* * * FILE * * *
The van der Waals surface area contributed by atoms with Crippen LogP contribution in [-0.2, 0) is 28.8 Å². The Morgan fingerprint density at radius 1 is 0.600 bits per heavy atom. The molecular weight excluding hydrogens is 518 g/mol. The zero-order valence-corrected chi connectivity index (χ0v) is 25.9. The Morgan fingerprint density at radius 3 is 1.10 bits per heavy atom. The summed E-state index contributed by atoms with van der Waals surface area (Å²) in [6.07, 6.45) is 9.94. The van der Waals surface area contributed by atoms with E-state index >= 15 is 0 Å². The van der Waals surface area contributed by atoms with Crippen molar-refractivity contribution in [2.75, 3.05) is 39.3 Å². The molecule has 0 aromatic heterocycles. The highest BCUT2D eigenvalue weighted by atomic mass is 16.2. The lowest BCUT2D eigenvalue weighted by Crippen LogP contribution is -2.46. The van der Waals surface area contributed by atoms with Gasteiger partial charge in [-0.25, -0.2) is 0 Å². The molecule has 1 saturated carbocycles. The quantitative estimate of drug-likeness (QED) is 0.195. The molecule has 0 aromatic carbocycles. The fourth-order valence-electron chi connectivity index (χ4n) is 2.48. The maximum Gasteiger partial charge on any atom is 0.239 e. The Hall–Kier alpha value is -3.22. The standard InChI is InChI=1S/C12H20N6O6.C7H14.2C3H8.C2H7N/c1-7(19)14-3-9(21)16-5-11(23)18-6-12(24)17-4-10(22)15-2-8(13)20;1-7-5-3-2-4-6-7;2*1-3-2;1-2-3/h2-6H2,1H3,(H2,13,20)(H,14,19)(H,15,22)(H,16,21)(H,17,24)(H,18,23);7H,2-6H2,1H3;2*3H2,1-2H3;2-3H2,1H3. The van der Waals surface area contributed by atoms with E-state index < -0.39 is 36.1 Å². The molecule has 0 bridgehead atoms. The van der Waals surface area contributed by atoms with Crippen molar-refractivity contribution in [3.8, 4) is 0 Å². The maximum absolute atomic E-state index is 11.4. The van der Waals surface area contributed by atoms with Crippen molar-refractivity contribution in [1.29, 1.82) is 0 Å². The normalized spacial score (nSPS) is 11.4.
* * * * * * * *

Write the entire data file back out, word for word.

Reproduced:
The van der Waals surface area contributed by atoms with Crippen LogP contribution in [-0.2, 0) is 28.8 Å². The Morgan fingerprint density at radius 1 is 0.600 bits per heavy atom. The molecular weight excluding hydrogens is 518 g/mol. The zero-order valence-corrected chi connectivity index (χ0v) is 25.9. The Morgan fingerprint density at radius 3 is 1.10 bits per heavy atom. The summed E-state index contributed by atoms with van der Waals surface area (Å²) in [6.07, 6.45) is 9.94. The van der Waals surface area contributed by atoms with E-state index >= 15 is 0 Å². The van der Waals surface area contributed by atoms with Crippen molar-refractivity contribution in [2.75, 3.05) is 39.3 Å². The molecule has 0 aromatic heterocycles. The highest BCUT2D eigenvalue weighted by atomic mass is 16.2. The lowest BCUT2D eigenvalue weighted by Crippen LogP contribution is -2.46. The van der Waals surface area contributed by atoms with Gasteiger partial charge in [-0.25, -0.2) is 0 Å². The molecule has 1 saturated carbocycles. The quantitative estimate of drug-likeness (QED) is 0.195. The molecule has 0 aromatic carbocycles. The fourth-order valence-electron chi connectivity index (χ4n) is 2.48. The maximum Gasteiger partial charge on any atom is 0.239 e. The Hall–Kier alpha value is -3.22. The standard InChI is InChI=1S/C12H20N6O6.C7H14.2C3H8.C2H7N/c1-7(19)14-3-9(21)16-5-11(23)18-6-12(24)17-4-10(22)15-2-8(13)20;1-7-5-3-2-4-6-7;2*1-3-2;1-2-3/h2-6H2,1H3,(H2,13,20)(H,14,19)(H,15,22)(H,16,21)(H,17,24)(H,18,23);7H,2-6H2,1H3;2*3H2,1-2H3;2-3H2,1H3. The van der Waals surface area contributed by atoms with E-state index < -0.39 is 36.1 Å². The molecule has 0 bridgehead atoms. The van der Waals surface area contributed by atoms with Crippen molar-refractivity contribution in [3.8, 4) is 0 Å². The maximum absolute atomic E-state index is 11.4. The van der Waals surface area contributed by atoms with Crippen molar-refractivity contribution in [1.29, 1.82) is 0 Å². The normalized spacial score (nSPS) is 11.4.